Vanilla & Lucuma Almond Milk

Nov 28, 2011   //   by Kelly   //   Blog, Recipes  //  No Comments

Almonds are one of my favourite nuts to make milk from. They have a lovely soft sweetness and a very mild flavour so unlike sesame or sunflower seeds they won’t overpower the other flavours in your drink. Packages nutmilks are available to buy in the market these days and they are a great alternative to dairy milks or even soy milk which can often contain a lot of sugar. The problem with packaged nutmilks is they’ve been pasteurised, so they’ve lost a lot of valuable nutrients and life force. It’s so easy to make your own fresh nutmilk at home, it will save you money, you’ll use less packaging and ultimately, it just tastes better!

This simple recipe is just a fancier version of your standard almond milk. I’ve used Lucuma for a mellow, low GI sweetness. Lucuma is a fruit grown in Peru. It’s dried and ground into a fine powder which has a lovely caramelly maple syrup shortbread kind of flavour. I usually buy the Loving Earth brand which is available in New Zealand and Australia.



1 Cup Raw Almonds
1 Tbsp Lucuma Powder
Seeds scraped from 1 Vanilla Bean
1 Medjool Date
1 Ripe Spotty Banana


1. Soak the almonds for around 6 hours or more in filtered water.
2. Drain and rinse the almonds then blend with 3 cups of filtered water until smooth.
3. Strain the mixture through a nutmilk bag or a fine sieve. (Save the pulp to use in crackers or cookies)
4. Return the filtered almond milk to the blender, add the remaining ingredients and blend until smooth.

Tip: If you choose to omit the banana for a thinner milk you might want to add an extra date for a sweeter drink.

Serving Suggestions

I like to drink this as is, but it would also be great milk to pour over some buckwheat cereal or you could add some chia seeds to make a chia pudding.

Sesame & Fig Chai Milk

Mar 22, 2009   //   by myrakelly   //   Recipes  //  1 Comment


Today is the Autumn equinox. Summer really feels like it’s gone now and the air is beginning to feel fresh and crisp. I just feel like donning a pair of unattractive slippers and sitting on the couch. So today we were thinking of Chai Tea and how delicious and warming the spices are, but we wanted to make a sesame milk version. This recipe has all the traditional Chai spices but not the caffeine, sugar and dairy that Chai usually has and you shouldn’t. This is a drink that will go down well with friends who are not raw because it’s just so tasty and if you don’t have figs on hand you could also substitute with dates. It’s perfectly autumnal.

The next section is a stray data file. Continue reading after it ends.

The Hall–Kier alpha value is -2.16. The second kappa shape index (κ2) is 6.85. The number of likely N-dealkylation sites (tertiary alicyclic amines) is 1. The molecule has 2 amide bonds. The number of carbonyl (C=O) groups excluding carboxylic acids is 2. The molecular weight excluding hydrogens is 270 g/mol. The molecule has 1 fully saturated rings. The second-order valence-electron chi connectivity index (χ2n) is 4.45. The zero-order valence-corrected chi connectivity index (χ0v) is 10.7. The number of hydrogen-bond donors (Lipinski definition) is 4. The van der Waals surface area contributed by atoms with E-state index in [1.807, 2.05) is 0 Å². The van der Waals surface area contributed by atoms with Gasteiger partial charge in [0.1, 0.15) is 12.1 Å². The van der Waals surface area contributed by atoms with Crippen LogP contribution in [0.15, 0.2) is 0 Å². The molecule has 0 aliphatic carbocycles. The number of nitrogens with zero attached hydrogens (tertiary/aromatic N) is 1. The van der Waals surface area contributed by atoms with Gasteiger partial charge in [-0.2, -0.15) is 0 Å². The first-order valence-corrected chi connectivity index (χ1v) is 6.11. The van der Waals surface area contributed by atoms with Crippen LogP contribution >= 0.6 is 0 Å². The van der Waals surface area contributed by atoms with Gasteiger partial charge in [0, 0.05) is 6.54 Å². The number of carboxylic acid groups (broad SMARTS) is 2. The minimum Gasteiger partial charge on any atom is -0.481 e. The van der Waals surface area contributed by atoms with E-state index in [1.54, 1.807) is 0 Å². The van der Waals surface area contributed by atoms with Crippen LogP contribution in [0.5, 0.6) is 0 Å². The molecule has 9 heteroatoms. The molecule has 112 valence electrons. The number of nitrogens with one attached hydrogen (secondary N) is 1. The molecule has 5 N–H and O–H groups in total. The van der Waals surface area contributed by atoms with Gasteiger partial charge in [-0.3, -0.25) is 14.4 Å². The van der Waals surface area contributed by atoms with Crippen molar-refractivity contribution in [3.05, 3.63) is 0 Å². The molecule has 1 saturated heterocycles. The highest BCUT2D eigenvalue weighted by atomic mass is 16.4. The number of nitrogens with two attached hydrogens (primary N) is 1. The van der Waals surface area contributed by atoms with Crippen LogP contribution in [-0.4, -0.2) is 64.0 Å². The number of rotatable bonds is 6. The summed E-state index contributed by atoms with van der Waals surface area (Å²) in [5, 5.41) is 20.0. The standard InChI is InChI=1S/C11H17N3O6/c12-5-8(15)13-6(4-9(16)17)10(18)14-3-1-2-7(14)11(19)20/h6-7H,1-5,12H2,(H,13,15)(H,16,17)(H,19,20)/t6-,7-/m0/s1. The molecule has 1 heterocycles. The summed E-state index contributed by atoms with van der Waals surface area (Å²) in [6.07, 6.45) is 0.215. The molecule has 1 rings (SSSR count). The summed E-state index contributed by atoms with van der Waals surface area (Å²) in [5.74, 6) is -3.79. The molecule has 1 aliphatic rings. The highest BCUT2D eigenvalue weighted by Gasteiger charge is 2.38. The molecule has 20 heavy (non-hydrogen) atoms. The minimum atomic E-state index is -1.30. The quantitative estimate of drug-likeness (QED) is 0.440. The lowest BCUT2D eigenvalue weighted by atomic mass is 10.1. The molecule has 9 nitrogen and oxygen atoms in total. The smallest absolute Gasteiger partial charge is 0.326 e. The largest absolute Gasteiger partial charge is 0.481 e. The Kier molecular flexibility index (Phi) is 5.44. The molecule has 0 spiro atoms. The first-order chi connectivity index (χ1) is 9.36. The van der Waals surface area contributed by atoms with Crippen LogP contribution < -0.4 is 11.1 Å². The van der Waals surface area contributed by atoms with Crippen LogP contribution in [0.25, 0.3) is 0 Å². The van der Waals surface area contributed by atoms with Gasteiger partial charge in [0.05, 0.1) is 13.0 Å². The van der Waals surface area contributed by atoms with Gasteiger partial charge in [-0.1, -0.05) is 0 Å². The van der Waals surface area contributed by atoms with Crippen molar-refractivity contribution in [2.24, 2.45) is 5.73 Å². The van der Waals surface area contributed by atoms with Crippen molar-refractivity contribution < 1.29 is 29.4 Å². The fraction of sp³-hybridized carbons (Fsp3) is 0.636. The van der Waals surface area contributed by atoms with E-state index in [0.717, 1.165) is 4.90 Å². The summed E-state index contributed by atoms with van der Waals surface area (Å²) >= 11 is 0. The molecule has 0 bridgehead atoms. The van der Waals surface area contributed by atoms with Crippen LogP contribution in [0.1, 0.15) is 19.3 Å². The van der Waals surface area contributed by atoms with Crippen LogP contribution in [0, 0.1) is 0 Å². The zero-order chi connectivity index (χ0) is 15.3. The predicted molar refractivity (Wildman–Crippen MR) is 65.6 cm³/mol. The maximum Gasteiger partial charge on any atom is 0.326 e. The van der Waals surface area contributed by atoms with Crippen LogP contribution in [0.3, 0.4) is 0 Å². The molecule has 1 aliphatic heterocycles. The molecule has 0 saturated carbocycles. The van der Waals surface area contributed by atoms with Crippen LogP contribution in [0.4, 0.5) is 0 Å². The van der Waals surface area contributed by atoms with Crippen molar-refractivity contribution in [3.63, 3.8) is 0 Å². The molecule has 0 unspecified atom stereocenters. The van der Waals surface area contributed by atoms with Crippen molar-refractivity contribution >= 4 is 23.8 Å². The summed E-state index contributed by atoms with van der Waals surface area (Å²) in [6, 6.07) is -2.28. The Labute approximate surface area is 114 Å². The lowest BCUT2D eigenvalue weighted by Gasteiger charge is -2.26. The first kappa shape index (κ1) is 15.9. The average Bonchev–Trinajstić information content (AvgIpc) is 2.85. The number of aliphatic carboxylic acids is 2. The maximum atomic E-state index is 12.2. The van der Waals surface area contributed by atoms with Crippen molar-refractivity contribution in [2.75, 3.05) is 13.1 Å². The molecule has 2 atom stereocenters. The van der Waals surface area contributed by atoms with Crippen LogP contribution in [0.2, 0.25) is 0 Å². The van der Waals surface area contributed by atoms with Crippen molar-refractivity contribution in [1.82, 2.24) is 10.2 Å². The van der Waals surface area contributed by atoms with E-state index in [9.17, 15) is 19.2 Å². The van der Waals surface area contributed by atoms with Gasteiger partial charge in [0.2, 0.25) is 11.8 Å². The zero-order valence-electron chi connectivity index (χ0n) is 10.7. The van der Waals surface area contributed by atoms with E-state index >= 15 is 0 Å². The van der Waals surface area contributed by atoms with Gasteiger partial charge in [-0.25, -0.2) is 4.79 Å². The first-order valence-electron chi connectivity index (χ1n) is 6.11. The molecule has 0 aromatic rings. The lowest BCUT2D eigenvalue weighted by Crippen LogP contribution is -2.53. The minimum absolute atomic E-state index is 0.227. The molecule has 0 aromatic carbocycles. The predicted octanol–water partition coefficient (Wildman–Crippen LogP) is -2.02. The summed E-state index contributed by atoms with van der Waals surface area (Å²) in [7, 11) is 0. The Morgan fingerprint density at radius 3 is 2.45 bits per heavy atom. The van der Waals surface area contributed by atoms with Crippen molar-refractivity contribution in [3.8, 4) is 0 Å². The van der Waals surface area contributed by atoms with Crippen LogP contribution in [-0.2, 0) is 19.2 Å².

Sesame & Fig Chai Milk

Serves 4-5


2 Cups Sesame Seeds

4 Cups Filtered or Spring Water

6 Dried Figs

2cm Piece of Fresh Ginger Root

1 Tsp Cinnamon Powder

1/2 Tsp Grated Nutmeg

Seeds of 3 Cardamom Pods

1/2 tsp Ground Cloves

2 Tbsp Raw Manuka Honey


Blend the sesame seeds, water, ginger and cardamom pods together in a high speed blender for at least a minute.

Strain and squeeze through a nut milk bag or piece of cheesecloth. Compost the sesame seed hulls and pour the milk back into the blender.

Add the remaining ingredients and blend for another minute. Feel free to adjust the spices to your personal taste.

Pour into short tumbler glasses and sprinkle with cinnamon. Serve with a cinnamon quill to use as a straw.

For a Chocolate Chai Milk simply add 1 -2 Tbsp of Raw Cacao Powder.


Making Seed and Nut Milks

Seed and Nut Milks are so easy to make. They are a great base for smoothies in place of dairy or soy. There are a number of videos on YouTube showing how to make the milk. This is a great demonstration by Karen Knowler. She uses almonds in this recipe which also make a delicious milk, I just use sesame seeds quite often as they are less expensive.


Not Milk

There are just so many health problems associated with dairy products. If you think about it we are the only species to drink milk as adults and we are the only species to drink the milk of another animal. It’s infant formula for cows, do you really think it’s going to be good for a human to drink? Cow’s are usually pumped so full of hormones and antibiotics which end up in their milk and eventually into the person who drinks it.  Check out this interview with Robert Cohen, author of ‘Milk, The Deadly Poison’ about the dangers of dairy.